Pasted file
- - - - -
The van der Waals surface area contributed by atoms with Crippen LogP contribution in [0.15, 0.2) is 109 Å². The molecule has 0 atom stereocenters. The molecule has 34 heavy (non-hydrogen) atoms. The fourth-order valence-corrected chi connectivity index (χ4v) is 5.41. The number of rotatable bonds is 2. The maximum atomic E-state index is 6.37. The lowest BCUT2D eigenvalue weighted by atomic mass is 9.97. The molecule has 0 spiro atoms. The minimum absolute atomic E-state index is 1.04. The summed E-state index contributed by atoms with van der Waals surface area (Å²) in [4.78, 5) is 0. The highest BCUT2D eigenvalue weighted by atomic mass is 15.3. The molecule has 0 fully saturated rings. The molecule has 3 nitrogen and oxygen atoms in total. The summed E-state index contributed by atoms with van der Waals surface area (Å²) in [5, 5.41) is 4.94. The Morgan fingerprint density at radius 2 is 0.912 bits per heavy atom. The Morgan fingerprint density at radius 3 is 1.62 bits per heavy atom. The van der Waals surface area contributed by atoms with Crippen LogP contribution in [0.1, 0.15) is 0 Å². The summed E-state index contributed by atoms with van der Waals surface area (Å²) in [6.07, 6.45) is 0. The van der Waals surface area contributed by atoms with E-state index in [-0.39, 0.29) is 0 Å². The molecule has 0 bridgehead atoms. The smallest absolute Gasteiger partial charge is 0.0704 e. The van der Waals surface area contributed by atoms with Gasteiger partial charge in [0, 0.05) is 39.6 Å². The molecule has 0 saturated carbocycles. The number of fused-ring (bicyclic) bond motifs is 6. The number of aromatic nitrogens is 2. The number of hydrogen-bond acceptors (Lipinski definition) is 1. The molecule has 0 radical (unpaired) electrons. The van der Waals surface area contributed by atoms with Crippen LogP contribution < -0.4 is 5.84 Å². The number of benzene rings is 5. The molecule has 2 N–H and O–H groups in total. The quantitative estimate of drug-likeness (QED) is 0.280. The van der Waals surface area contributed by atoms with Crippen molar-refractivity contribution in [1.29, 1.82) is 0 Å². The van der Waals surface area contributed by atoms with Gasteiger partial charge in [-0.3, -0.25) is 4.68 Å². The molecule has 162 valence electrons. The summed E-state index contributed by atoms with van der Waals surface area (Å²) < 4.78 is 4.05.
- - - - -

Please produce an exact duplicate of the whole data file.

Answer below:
The van der Waals surface area contributed by atoms with Crippen LogP contribution in [0.15, 0.2) is 109 Å². The molecule has 0 atom stereocenters. The molecule has 34 heavy (non-hydrogen) atoms. The fourth-order valence-corrected chi connectivity index (χ4v) is 5.41. The number of rotatable bonds is 2. The maximum atomic E-state index is 6.37. The lowest BCUT2D eigenvalue weighted by atomic mass is 9.97. The molecule has 0 spiro atoms. The minimum absolute atomic E-state index is 1.04. The summed E-state index contributed by atoms with van der Waals surface area (Å²) in [4.78, 5) is 0. The highest BCUT2D eigenvalue weighted by atomic mass is 15.3. The molecule has 0 fully saturated rings. The molecule has 3 nitrogen and oxygen atoms in total. The summed E-state index contributed by atoms with van der Waals surface area (Å²) in [5, 5.41) is 4.94. The Morgan fingerprint density at radius 2 is 0.912 bits per heavy atom. The Morgan fingerprint density at radius 3 is 1.62 bits per heavy atom. The van der Waals surface area contributed by atoms with Crippen LogP contribution in [0.1, 0.15) is 0 Å². The summed E-state index contributed by atoms with van der Waals surface area (Å²) in [6.07, 6.45) is 0. The van der Waals surface area contributed by atoms with E-state index in [-0.39, 0.29) is 0 Å². The molecule has 0 bridgehead atoms. The smallest absolute Gasteiger partial charge is 0.0704 e. The van der Waals surface area contributed by atoms with Gasteiger partial charge in [0, 0.05) is 39.6 Å². The molecule has 0 saturated carbocycles. The number of fused-ring (bicyclic) bond motifs is 6. The number of aromatic nitrogens is 2. The number of hydrogen-bond acceptors (Lipinski definition) is 1. The molecule has 0 radical (unpaired) electrons. The van der Waals surface area contributed by atoms with Crippen LogP contribution < -0.4 is 5.84 Å². The number of benzene rings is 5. The molecule has 2 N–H and O–H groups in total. The quantitative estimate of drug-likeness (QED) is 0.280. The van der Waals surface area contributed by atoms with Crippen molar-refractivity contribution in [1.29, 1.82) is 0 Å². The van der Waals surface area contributed by atoms with Gasteiger partial charge in [-0.3, -0.25) is 4.68 Å². The molecule has 162 valence electrons. The summed E-state index contributed by atoms with van der Waals surface area (Å²) < 4.78 is 4.05.